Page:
The sin of speaking through the media

The criticism of violation of judicial ethics against the four judges for speaking to the media does not appear to be well founded. The Code of Judicial Ethics known as the restatement of Values of Judicial Life, adopted as a resolution by the Supreme Court in 1999 and subsequently by High Courts to serve as a guide to be observed by judges, include guidelines Nos. 8 and 9. But the judges did not enter into a public debate. They came before the public, and according to them, before the whole nation. They made a disclosure, which they considered to be of supreme importance and urgency. They stated that they were not entering into any debate. As an answer to plausible queries, they released a letter to the public. The press conference was not on any political matters, but it related to the perceived threat to judicial independence and impartiality. They spoke on the administrative function of the court in the allocation of the case and the rules and conventions of the Constitution and membership of the benches. They cannot be alleged to have not allowed their judgments to speak for themselves instead of giving interviews to the media to explain or defend those judgments.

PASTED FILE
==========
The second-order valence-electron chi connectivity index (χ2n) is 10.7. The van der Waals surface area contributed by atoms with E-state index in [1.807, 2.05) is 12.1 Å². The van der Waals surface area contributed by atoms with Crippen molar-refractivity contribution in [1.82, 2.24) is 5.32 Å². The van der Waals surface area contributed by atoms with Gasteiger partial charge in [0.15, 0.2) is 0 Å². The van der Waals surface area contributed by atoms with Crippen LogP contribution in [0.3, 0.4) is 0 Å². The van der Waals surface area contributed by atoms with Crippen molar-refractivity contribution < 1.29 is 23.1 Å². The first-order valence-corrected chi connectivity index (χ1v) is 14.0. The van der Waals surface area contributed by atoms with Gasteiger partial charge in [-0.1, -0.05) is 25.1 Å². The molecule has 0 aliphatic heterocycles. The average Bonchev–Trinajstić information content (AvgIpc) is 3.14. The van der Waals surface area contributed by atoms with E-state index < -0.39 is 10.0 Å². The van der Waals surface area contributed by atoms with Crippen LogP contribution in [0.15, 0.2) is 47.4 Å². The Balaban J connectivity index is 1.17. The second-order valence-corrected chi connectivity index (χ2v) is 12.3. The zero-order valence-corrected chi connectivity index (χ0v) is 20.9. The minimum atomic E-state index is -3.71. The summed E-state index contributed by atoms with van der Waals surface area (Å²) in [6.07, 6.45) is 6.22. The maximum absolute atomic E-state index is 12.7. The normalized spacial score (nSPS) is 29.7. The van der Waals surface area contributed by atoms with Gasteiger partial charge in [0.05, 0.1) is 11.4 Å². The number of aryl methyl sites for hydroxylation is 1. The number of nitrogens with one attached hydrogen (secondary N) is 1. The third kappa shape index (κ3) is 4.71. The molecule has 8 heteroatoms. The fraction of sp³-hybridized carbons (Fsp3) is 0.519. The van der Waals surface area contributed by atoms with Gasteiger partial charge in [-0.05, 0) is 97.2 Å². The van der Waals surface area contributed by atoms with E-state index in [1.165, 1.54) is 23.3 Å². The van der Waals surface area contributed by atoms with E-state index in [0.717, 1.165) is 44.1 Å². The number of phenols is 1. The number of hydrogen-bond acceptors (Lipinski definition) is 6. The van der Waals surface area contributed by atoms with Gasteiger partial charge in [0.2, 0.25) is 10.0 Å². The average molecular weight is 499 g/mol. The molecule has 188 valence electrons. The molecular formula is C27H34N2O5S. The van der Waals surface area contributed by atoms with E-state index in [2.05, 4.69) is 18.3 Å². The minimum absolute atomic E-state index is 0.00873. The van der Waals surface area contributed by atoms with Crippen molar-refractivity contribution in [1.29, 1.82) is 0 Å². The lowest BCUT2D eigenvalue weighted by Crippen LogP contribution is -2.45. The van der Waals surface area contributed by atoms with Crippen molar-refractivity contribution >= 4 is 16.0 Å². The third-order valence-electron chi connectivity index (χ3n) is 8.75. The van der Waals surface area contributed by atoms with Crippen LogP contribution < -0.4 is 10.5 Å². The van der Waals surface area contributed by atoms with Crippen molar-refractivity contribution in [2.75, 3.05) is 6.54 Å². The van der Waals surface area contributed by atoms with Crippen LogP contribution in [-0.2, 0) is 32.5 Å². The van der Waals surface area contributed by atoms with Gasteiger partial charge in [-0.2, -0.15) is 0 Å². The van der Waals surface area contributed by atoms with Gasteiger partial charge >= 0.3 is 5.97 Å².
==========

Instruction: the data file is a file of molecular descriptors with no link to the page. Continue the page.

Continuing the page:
But was it not in effect a coming into the open through the media and making certain disclosures relating to the administrative and judicial functioning of the Supreme Court and High Courts? Although such a thing is not forbidden, many consider it as an unprecedented step and an undesirable one to be a precedent. Is such a desire for secretive sheltering not a hangover from the undemocratic, feudalistic and aristocratic colonial past? Can the sunshine of the public view be an anathema for a judiciary in a constitutional democracy or a desirable and necessary preventive injection and an antiseptic? The principle of open justice, in its various manifestations, is the basic mechanism of ensuring judicial accountability.